Abondance Matanda is an arts and culture writer and poet.
The Long Line by Katrina Porteous and Peter Zinovieff
The Long Line is a commemoration of the overlooked men, women and children of the north Northumberland fishing community from Holy Island to Craster. For centuries, women and children gathered mussels and baited the hooks of long lines, a grinding, unpaid form of fishing which changed in 1918 with the introduction of the engine. This sound installation is designed to give voice to the community of men, women and children, who for centuries lived and worked beside and on the North Sea, yet whose intimate relation to the place left little physical impact upon it. It will include new poetry by Katrina Porteous, archive of dialect voices and specially composed music by Peter Zinovieff.
Katrina Porteous is an artist, poet, historian and broadcaster who lives on the Northumberland coast. Dr Peter Zinovieff is a pioneer of electronic music and founder of London’s Electronic Music Studio.
The Checks - Commemorating the Mining Community of the Kent Coalfields by Studio Evans Lane
The Kent Coalfields were among the first pioneering centres of coal mining in the UK, following the discovery of coal seams in 1886. This memorial commemorates the people of the Kent Coalfields. It will be formed of an installation of individual miners’ ‘checks’, a form of identity tag carried for identification in the case of an accident. Each check carries a unique number representing every miner at each of the Kent coalmines. Their story will be told via an audio recording of the miners’ voices with pictures and video footage.
Studio Evans Lane
Studio Evans Lane is a London-based architectural design studio established by Tim Evans and Elizabeth Lane in 2014.
Contextualising Colston by MSMR Architects
For 120 years a bronze statue of Edward Colston has stood at Bristol’s city centre with the inscription “Erected by citizens of Bristol as a memorial of one of the most virtuous and wise sons of their city”. Colston’s links to the slave trade have led to the statue being vandalised. It is listed at Grade II. Contextualising Colston commemorates Colston’s history in a new way, by acknowledging his philanthropy at home whilst surrounding him, inescapably, with the source of much of his wealth – slaves. In the design for this piece, Colston’s statue is, in effect, placed on board a ship – the hull is represented by an imagined scoop taken out of the landscape to create an open, contemplative space. This way he is surrounded by his mortal cargo. The slaves are commemorated on a par with Colston, each outline filled with different materials, expressing individuality.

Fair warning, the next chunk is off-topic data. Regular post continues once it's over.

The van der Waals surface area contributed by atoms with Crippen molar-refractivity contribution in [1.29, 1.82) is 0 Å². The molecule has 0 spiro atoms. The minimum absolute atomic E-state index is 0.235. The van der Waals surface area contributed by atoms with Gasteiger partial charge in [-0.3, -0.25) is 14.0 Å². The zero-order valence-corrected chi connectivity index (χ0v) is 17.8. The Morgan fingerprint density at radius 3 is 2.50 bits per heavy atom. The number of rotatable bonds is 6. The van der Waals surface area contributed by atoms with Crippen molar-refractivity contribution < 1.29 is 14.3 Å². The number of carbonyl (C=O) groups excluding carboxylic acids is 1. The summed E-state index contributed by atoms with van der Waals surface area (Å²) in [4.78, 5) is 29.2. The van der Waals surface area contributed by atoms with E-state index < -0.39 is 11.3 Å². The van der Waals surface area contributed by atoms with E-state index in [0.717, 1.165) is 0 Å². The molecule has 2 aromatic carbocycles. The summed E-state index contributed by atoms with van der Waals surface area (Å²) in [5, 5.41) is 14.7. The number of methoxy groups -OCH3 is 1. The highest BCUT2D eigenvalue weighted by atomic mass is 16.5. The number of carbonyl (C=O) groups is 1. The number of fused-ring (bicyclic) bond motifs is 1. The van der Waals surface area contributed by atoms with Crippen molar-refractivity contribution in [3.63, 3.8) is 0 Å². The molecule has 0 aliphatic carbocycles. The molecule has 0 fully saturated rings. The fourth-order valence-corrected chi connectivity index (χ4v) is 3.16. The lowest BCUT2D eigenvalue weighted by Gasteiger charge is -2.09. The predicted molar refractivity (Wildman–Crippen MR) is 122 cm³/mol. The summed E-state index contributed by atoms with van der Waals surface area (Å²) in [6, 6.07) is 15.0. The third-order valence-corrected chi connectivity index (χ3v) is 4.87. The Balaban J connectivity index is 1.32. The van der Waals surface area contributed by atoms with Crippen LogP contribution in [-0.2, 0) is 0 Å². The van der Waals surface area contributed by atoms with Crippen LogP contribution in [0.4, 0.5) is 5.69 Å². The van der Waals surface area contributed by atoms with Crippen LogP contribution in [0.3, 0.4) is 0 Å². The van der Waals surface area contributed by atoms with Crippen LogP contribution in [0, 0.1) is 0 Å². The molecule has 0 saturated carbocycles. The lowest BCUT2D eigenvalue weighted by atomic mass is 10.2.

MSMR Architects, founded in 2000, thrives on challenges of contemporary architectural design in complex urban environments.
Friction Match - John Walker Commemoration by Stamatis Zografos, Eva Bachmann and Uli Gamper
In 1826 in Stockton-on-Tees John Walter accidentally discovered the friction match, which made fire easily and rapidly available to everyone. A first attempt to commemorate Walker was made in 1893 when a brass plaque was installed in the city centre. It carried the wrong inscription and was removed. In 1977 a statue was erected, but unfortunately it was modelled on the wrong John Walker. In 2001 a large plastic match sculpture was put up and swiftly taken down due to popular dislike. This new memorial is designed to be ephemeral and participatory. In theory, multiple matchbox installations that carry the correct image of John Walker would be installed around the city. His complete image is formed when matchboxes are placed next to each other. Visitors could take away a match box until the image disappears.
Stamatis Zografos is an architect and academic and a teaching fellow at the Bartlett School of Architecture. Eva Bachmann is a visual artist and educator. Uli Gamper is a recent graduate in Museum Studies and also in Design.
The Common Chorus - Death and Remembrance Sound by Studio Mash and Sam Morley Design
The Common Chorus is an endlessly evolving musical piece, made up of memorial tones for the recently deceased, played out across the landscape. It is a response to the shortage of burial space and adapting funerary and mourning processes, without losing the consoling permanence of a gravestone for grieving loved ones. In the exhibition a patch of grass conceals speakers which play the evolving memorial composition.
Studio Mash and Sam Morley Design
Studio MASH was established in 2017 by architecture graduates Max Martin and Conor Sheehan. Sam Morley is a multimedia designer who works at the intersection of digital and analogue experience.
Also of interest...
A free exhibition at the Workshop, Lambeth, London from 31 August to 16 September 2018.